When I first parsed this I thought it was typical El-Reg sarcasm, that'll teach me not to try and work whilst I am reading El Reg articles :)

        2. Tom 13

          Re: I think you may have mis-read that part?

          While it changes the order of magnitude, the point still stands. You don't lose 15 pages by deleting a couple of words here and there. I've spent more hours of my life than I care to admit to trying to figure out a way to edit a document to bring a single word up one line to save a page before going to print. Sometimes it's simple, but it's just as often a royal PITA. And yes, it was worth it to the publisher because that one word was going to save one page which in turn was going to save a four page folio in a 3000 scientific publication print run.

          1. Sir Runcible Spoon Silver badge

            Re: I think you may have mis-read that part?

            "I've spent more hours of my life than I care to admit to trying to figure out a way to edit a document to bring a single word up one line to save a page before going to print"

            I usually just fudge the line spacing for that page, or reduce the font size in a table or something :)

    2. Tom 13

      Re: Last minute revisions are just that...

      As my first job was working in precisely that environment, I call you on your BS deflection.

      While it is technically true that you don't publish the daily drafts, it is standard practice to:

      1. Establish the draft version.

      2. Distribute amongst ALL stakeholders with suitable period for comment.

      3. Receive all comments, debate them, resolve them.

      4. Incorporate the changes into the document, update the revision level.

      5. Distribute the update amongst ALL stake holders with suitable period for comment.

      6. Go to step 3 and repeat until the number of changes is suitably low to go to Final Draft for approval.

      After approval, only editing changes to correct spelling or grammar are permitted, no substantive changes.

      None of this was done with the FCC regs. Hell, they didn't even include all the major telcos in the consultations let alone all the stakeholders. Of which the US public is most certainly the most important.

  6. Daniel B.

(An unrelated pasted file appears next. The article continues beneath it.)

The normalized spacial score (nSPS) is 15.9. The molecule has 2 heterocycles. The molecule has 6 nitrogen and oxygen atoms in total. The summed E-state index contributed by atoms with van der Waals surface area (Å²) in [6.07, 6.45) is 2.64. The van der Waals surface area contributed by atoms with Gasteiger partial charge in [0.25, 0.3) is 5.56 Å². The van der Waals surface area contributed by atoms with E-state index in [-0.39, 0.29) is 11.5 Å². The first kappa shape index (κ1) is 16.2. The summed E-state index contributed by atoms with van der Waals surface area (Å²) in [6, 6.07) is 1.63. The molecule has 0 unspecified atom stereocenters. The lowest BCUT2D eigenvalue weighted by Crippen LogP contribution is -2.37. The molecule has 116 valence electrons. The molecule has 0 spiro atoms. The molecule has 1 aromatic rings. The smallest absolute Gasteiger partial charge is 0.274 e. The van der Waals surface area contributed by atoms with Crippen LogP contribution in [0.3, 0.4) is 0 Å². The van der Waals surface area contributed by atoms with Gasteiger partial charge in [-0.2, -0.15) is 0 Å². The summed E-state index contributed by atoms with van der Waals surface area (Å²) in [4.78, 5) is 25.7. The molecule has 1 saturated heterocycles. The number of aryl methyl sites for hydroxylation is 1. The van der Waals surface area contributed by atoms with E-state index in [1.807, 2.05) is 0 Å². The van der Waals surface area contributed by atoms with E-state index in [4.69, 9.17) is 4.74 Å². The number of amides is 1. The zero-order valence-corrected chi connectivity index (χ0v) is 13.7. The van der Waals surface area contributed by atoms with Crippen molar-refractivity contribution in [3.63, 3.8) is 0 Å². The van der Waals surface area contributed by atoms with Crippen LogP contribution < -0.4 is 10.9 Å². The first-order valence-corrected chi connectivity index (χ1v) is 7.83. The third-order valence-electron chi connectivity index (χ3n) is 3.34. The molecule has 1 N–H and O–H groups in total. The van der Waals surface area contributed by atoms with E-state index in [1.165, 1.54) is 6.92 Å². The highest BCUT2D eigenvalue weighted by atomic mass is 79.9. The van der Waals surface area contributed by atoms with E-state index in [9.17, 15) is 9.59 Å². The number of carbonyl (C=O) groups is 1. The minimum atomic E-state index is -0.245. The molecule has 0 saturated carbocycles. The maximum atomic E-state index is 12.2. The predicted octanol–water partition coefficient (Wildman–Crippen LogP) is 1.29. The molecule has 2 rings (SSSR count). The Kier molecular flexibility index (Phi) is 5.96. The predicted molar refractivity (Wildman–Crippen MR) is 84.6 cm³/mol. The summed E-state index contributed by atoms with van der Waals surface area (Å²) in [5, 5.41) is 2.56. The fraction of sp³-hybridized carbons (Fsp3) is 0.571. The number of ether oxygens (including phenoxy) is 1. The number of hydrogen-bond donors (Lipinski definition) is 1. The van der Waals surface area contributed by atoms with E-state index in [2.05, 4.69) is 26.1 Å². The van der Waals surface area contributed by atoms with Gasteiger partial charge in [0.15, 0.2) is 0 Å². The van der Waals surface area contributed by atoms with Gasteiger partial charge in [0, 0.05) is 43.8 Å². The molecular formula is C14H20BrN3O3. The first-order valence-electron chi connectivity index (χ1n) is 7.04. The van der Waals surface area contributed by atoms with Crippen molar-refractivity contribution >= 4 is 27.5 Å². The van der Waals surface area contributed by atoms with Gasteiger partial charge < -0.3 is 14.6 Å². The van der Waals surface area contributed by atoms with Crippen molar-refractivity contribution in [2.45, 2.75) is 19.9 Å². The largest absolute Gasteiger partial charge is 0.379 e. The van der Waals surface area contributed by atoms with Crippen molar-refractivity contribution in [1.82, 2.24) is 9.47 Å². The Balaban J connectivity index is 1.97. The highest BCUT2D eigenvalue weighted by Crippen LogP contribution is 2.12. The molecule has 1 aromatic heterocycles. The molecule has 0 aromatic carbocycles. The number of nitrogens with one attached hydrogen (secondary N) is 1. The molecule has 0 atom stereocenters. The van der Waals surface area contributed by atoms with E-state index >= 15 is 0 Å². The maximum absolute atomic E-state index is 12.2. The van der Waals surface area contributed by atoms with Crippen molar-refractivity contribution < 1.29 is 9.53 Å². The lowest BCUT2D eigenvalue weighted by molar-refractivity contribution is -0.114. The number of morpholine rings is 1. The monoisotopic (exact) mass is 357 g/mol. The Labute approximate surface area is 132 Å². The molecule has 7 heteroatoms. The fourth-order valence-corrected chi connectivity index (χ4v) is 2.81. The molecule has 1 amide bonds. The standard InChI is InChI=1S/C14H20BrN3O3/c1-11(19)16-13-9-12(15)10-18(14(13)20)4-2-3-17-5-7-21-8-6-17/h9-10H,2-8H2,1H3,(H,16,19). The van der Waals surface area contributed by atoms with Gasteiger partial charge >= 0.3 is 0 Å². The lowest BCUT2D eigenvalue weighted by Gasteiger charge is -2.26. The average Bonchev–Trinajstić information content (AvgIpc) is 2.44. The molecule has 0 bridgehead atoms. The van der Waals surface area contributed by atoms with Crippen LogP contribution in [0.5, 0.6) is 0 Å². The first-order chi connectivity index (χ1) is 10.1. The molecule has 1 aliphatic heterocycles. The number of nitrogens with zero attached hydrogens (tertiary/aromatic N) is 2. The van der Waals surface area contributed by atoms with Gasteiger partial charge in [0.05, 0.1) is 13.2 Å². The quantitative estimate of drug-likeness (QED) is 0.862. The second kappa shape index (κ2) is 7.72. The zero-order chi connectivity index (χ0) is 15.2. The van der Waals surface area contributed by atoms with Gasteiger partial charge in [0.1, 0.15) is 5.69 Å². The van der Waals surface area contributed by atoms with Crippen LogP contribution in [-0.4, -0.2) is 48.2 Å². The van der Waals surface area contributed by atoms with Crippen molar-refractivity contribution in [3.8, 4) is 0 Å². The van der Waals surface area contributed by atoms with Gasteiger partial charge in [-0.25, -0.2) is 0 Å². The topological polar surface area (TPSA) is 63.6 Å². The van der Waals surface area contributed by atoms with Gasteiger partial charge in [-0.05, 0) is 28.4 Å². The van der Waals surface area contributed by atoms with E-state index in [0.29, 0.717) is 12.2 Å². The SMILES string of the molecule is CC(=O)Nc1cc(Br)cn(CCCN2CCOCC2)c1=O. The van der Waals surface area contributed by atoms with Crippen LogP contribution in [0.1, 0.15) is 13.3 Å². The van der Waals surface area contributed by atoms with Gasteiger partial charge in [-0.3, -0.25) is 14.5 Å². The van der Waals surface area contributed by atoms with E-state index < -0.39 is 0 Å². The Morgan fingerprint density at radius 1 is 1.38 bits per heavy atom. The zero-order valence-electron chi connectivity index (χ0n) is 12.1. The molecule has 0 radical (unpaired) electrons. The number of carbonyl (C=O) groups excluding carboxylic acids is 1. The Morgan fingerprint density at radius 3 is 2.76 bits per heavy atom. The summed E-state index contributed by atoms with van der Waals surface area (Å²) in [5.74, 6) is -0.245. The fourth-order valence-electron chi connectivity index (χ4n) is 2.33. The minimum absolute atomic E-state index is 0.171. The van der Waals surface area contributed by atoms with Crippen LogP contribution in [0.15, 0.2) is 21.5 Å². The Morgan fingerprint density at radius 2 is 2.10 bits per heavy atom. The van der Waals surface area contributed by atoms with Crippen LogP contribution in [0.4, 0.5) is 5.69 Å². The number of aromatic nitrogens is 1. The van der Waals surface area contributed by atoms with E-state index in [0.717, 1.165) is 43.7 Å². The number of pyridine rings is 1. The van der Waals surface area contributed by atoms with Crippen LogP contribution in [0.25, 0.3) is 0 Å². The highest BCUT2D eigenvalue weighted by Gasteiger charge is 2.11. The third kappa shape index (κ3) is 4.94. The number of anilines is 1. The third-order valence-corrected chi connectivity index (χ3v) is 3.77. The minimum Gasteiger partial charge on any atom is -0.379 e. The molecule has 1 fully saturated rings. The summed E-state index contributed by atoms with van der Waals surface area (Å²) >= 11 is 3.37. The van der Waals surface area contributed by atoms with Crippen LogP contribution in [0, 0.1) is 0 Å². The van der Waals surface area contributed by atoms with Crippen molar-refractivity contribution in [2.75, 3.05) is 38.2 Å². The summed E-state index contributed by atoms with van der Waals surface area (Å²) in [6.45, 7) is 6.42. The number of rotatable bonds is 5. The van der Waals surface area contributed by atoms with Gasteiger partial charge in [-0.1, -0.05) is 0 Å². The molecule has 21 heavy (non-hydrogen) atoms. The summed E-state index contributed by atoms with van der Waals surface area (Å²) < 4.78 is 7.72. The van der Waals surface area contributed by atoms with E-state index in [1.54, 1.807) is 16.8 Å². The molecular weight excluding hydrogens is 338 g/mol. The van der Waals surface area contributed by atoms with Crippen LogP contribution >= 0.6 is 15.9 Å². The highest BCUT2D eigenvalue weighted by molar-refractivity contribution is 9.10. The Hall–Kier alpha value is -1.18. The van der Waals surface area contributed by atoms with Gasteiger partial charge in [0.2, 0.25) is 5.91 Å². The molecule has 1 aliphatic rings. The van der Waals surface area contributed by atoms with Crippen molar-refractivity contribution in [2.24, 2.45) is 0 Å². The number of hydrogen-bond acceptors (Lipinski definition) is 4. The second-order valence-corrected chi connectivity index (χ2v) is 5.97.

Go

    Nice

    It seems that the Big Bad Telco/Cable operators are mad at this.

    Which means it's probably good. Hopefully the FCC will be able to strongarm telcos into submission this time around.

  7. Daniel B.
    Boffin

    GOPtards are already at it

    Now they're claiming "OMG now internet is going to get higher taxes, thanks Obama!" which shows how stupid the rightwingers are now. It's the FCC, not Obama, the one passing Net Neutrality rules.

    And really, the telcos brought it up on themselves by challenging the Open Internet rules. They deserve to get regulated.

    1. Tom 13

      Re: GOPtards are already at it

      You pretend that the FCC is an independent agency now that it's under The Big 0, but before it was Bush's stooge. Newsflash: All three FCC members voting for this travesty ARE BIG 0 appointees. That means it IS his change, and at his direct ORDER.

      No they don't deserve to be regulated. They BUILT the internet, the government is stealing it from them.

      1. Daniel B.

        Re: GOPtards are already at it

        Um... Tom Wheeler was also a "Big O" appointee, and he was all for allowing ISPs to charge extortion fees against content providers. It wasn't Obama who forced his hand, it was the general public. You know, US citizens, the ones that actually vote people into office. In fact, Wheeler was mostly seen as an odd choice for FCC chairman as he has been mostly associated with cableco lobbying groups.

        No they don't deserve to be regulated. They BUILT the internet, the government is stealing it from them.